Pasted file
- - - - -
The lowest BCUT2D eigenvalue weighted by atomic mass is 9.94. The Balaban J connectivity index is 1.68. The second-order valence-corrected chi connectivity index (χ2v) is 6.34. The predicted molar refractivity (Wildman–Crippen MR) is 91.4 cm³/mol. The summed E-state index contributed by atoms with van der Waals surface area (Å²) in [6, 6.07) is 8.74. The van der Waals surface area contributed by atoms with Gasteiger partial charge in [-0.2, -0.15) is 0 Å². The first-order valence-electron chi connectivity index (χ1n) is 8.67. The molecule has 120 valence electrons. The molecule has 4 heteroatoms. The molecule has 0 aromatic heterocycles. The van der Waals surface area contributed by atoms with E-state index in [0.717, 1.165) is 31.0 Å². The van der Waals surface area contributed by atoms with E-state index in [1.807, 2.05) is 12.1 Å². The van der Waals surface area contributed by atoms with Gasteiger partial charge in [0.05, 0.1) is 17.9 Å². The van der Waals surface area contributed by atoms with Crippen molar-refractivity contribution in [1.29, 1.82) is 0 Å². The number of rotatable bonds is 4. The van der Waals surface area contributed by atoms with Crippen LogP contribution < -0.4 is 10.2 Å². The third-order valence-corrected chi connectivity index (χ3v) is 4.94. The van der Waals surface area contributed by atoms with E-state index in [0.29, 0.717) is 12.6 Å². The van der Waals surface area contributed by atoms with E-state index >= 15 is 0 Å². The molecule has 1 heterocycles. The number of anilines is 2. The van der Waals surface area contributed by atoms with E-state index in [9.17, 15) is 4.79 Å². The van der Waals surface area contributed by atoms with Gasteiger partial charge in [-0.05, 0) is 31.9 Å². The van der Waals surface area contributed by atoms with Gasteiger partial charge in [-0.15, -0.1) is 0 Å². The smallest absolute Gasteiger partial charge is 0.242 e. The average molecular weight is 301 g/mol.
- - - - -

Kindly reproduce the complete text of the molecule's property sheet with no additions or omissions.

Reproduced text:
The lowest BCUT2D eigenvalue weighted by atomic mass is 9.94. The Balaban J connectivity index is 1.68. The second-order valence-corrected chi connectivity index (χ2v) is 6.34. The predicted molar refractivity (Wildman–Crippen MR) is 91.4 cm³/mol. The summed E-state index contributed by atoms with van der Waals surface area (Å²) in [6, 6.07) is 8.74. The van der Waals surface area contributed by atoms with Gasteiger partial charge in [-0.2, -0.15) is 0 Å². The first-order valence-electron chi connectivity index (χ1n) is 8.67. The molecule has 120 valence electrons. The molecule has 4 heteroatoms. The molecule has 0 aromatic heterocycles. The van der Waals surface area contributed by atoms with E-state index in [0.717, 1.165) is 31.0 Å². The van der Waals surface area contributed by atoms with E-state index in [1.807, 2.05) is 12.1 Å². The van der Waals surface area contributed by atoms with Gasteiger partial charge in [0.05, 0.1) is 17.9 Å². The van der Waals surface area contributed by atoms with Crippen molar-refractivity contribution in [1.29, 1.82) is 0 Å². The number of rotatable bonds is 4. The van der Waals surface area contributed by atoms with Crippen LogP contribution < -0.4 is 10.2 Å². The third-order valence-corrected chi connectivity index (χ3v) is 4.94. The van der Waals surface area contributed by atoms with E-state index in [0.29, 0.717) is 12.6 Å². The van der Waals surface area contributed by atoms with E-state index >= 15 is 0 Å². The molecule has 1 heterocycles. The number of anilines is 2. The van der Waals surface area contributed by atoms with E-state index in [9.17, 15) is 4.79 Å². The van der Waals surface area contributed by atoms with Gasteiger partial charge in [-0.05, 0) is 31.9 Å². The van der Waals surface area contributed by atoms with Gasteiger partial charge in [-0.15, -0.1) is 0 Å². The smallest absolute Gasteiger partial charge is 0.242 e. The average molecular weight is 301 g/mol.